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Literature and Imagination.

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Introduction

LITERATURE AND IMAGINATION: "Poetry is the art of uniting pleasure with truth, by calling imagination to the help of reason." "Life of Milton"-Samuel Johnson In "Critical Approaches to Literature", David Daiches has said that the imagination, in its primary manifestation, is "the great ordering principle", an agency which enables us both "to discriminate and to order, to separate and to synthesize, and thus makes perception possible", for without it, we would have only a collection of meaningless sensory data. Literary theory and poetry materialize concurrently, for poets have a strong tendency to form opinions about their craft and to use these opinions as part of the message of their poems. Imagination is undoubtedly inherent in literature, the prime component in any work of art, but this view has been a cause of debate since the dawn of literature and criticism. As with most dissentions and philosophy regarding literature and its attendant features, the first records of this debate are to be found in the germinal works of Aristotle and Plato. Writing at a time when the poet was venerated for his work, and the philosopher persecuted for his, it is but natural that Plato would react negatively towards poetry. He regarded it as being fundamentally unsound and his view of imagination was much the same, since the imagination is the wellspring from which poetry arises. ...read more.

Middle

The distinction between imagination and fancy was a key element in Coleridge's theory of poetry, as well as in the general theory of the mental processes. This laconic differentiation is the core of his exposition on "the nature and genesis of the imagination." M. H. Abrams, in "The Mirror and the Lamp", points out that, "As in his philosophy, so in his criticism, Coleridge roots his theory in the constitution and activity of the creative mind." The memory, for Coleridge, is "mechanical", and fancy "passive", which acts only "by a sort of juxtaposition". The imagination, on the other hand, "recreates", its elements by a process to which Coleridge sometimes applies terms borrowed from the physical and chemical unions- it is a "synthetic", a "permeative" and a "blending, fusing power". The imagination is "essentially vital"; it "generates and produces a form of its own." Fancy is thus a perfunctory process which receives the elementary images- the "fixities and definites" which it receives from the senses, and without altering the parts, reassembles them into a different spatial and temporal order form that in which they were originally perceived. The imagination creates rather than reassembles by dissolving the fixities and definites, and unifying them into a new whole. The faculty of imagination "generates and produces a form of its own" while its rules are "the very powers of growth and production." ...read more.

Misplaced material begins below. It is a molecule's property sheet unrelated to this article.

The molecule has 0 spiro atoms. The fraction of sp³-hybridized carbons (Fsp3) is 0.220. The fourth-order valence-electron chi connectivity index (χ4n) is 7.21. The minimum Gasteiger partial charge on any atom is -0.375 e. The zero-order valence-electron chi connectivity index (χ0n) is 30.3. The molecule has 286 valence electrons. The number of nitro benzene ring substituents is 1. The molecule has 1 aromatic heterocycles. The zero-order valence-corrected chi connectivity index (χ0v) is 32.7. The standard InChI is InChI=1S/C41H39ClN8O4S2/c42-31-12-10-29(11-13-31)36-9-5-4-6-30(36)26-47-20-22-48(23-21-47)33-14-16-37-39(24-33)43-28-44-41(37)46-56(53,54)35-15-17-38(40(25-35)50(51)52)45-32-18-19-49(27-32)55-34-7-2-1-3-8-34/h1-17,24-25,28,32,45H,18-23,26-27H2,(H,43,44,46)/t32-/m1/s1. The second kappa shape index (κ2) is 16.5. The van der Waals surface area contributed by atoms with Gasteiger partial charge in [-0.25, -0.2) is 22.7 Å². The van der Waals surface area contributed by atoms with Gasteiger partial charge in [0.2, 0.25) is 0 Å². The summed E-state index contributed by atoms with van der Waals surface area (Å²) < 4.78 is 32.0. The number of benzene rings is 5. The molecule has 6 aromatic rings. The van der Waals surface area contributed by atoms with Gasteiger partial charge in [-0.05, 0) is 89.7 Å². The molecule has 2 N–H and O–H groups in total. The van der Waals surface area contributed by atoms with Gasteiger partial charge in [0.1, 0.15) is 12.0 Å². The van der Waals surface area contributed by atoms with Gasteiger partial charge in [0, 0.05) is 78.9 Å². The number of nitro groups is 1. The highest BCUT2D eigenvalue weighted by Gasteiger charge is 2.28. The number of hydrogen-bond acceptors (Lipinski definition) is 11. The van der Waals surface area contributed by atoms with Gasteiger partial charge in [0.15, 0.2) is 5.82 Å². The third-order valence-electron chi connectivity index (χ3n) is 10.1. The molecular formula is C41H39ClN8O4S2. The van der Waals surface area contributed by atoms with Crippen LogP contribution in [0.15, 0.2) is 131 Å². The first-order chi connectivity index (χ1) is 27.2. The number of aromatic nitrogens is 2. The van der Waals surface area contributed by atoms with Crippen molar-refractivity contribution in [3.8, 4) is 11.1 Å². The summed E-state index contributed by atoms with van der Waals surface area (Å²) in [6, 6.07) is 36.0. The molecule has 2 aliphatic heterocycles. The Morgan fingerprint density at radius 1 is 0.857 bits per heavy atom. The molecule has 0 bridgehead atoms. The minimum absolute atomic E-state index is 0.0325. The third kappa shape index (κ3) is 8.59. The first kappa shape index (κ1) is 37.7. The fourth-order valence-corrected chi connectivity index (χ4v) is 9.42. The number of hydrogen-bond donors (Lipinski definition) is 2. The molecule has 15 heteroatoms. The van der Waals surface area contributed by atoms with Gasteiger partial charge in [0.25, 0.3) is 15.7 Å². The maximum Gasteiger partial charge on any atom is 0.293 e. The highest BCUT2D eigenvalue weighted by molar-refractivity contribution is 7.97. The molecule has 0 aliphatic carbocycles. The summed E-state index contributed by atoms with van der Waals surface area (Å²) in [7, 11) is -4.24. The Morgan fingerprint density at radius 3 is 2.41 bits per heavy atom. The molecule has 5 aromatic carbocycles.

Conclusion

Once the seed has been planted, and grows into a plant, it is impossible to reduce the plant to singular elements like the seed, the water, the air, the soil, etc. It is a whole- an organic unit. In the same manner- a creation of the imagination has an inherent organic unity- it cannot be reduced to any of its contributory elements. This is the dialectical character of creativity that involves synthesis- the result of this blend and fusion is a whole. Coleridge stressed that imagination makes "new perception possible". If indeed a work springs out of imagination, it holds the ability to penetrate the experience of its genesis and reveal the essence of the object. This echoes Aristotle's view that poetry or art penetrates through the idea of an object and brings to the surface not the particular, but the universal in the particular, the essence. In a writer's imagination, thus, the experience is unifying or coadunative- what Coleridge calls "Esemplastic"- it is moulded into an expression by the imagination. Literature thus becomes a piece of actuality subjected to the laws of imagination. Most critics after Coleridge tended to make fancy simply that faculty that produces a lesser, lighter, or more humorous kind of poetry, and to make imagination the faculty that produces a higher, more serious, and more passionate poetry. However, the mark of Coleridge's theories is undoubtedly present in each of these. As he himself has stated: "I laboured at a solid foundation, in the component faculties of the human mind itself and their comparative dignity and importance." 1 ...read more.

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